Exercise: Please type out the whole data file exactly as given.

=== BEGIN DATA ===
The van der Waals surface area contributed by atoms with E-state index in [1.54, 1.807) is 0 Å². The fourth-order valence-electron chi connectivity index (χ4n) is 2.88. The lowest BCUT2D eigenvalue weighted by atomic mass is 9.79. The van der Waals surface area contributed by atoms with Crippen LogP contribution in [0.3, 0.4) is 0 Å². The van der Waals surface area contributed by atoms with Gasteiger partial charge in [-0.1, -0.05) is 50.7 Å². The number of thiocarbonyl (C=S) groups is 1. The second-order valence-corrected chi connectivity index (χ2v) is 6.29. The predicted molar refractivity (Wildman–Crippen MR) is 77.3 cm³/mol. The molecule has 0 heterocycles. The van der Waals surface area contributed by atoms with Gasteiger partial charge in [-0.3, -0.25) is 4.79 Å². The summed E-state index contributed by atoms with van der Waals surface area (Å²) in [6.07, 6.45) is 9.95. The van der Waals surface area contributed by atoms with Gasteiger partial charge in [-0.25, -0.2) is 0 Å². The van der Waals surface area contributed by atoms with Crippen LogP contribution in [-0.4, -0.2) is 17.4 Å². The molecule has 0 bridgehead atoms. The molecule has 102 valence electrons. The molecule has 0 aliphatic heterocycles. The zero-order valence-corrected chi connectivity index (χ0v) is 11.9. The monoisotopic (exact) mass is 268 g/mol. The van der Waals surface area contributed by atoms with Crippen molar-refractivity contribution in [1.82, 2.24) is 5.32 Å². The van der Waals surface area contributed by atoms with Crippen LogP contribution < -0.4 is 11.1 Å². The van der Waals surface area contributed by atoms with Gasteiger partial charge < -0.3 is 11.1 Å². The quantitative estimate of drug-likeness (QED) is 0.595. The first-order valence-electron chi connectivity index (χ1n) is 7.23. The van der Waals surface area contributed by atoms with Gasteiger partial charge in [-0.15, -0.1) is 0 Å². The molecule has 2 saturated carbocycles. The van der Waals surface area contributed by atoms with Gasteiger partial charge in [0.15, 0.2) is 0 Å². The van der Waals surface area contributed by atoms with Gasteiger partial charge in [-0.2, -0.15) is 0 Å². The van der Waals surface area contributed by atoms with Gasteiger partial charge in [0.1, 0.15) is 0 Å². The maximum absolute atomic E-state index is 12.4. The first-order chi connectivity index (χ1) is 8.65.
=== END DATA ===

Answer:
The van der Waals surface area contributed by atoms with E-state index in [1.54, 1.807) is 0 Å². The fourth-order valence-electron chi connectivity index (χ4n) is 2.88. The lowest BCUT2D eigenvalue weighted by atomic mass is 9.79. The van der Waals surface area contributed by atoms with Crippen LogP contribution in [0.3, 0.4) is 0 Å². The van der Waals surface area contributed by atoms with Gasteiger partial charge in [-0.1, -0.05) is 50.7 Å². The number of thiocarbonyl (C=S) groups is 1. The second-order valence-corrected chi connectivity index (χ2v) is 6.29. The predicted molar refractivity (Wildman–Crippen MR) is 77.3 cm³/mol. The molecule has 0 heterocycles. The van der Waals surface area contributed by atoms with Gasteiger partial charge in [-0.3, -0.25) is 4.79 Å². The summed E-state index contributed by atoms with van der Waals surface area (Å²) in [6.07, 6.45) is 9.95. The van der Waals surface area contributed by atoms with Gasteiger partial charge in [-0.25, -0.2) is 0 Å². The van der Waals surface area contributed by atoms with Crippen LogP contribution in [-0.4, -0.2) is 17.4 Å². The molecule has 0 bridgehead atoms. The molecule has 102 valence electrons. The molecule has 0 aliphatic heterocycles. The zero-order valence-corrected chi connectivity index (χ0v) is 11.9. The monoisotopic (exact) mass is 268 g/mol. The van der Waals surface area contributed by atoms with Crippen molar-refractivity contribution in [1.82, 2.24) is 5.32 Å². The van der Waals surface area contributed by atoms with Crippen LogP contribution < -0.4 is 11.1 Å². The van der Waals surface area contributed by atoms with Gasteiger partial charge < -0.3 is 11.1 Å². The quantitative estimate of drug-likeness (QED) is 0.595. The first-order valence-electron chi connectivity index (χ1n) is 7.23. The van der Waals surface area contributed by atoms with Gasteiger partial charge in [-0.15, -0.1) is 0 Å². The molecule has 2 saturated carbocycles. The van der Waals surface area contributed by atoms with Gasteiger partial charge in [0.15, 0.2) is 0 Å². The van der Waals surface area contributed by atoms with Gasteiger partial charge in [-0.2, -0.15) is 0 Å². The van der Waals surface area contributed by atoms with Gasteiger partial charge in [0.1, 0.15) is 0 Å². The maximum absolute atomic E-state index is 12.4. The first-order chi connectivity index (χ1) is 8.65.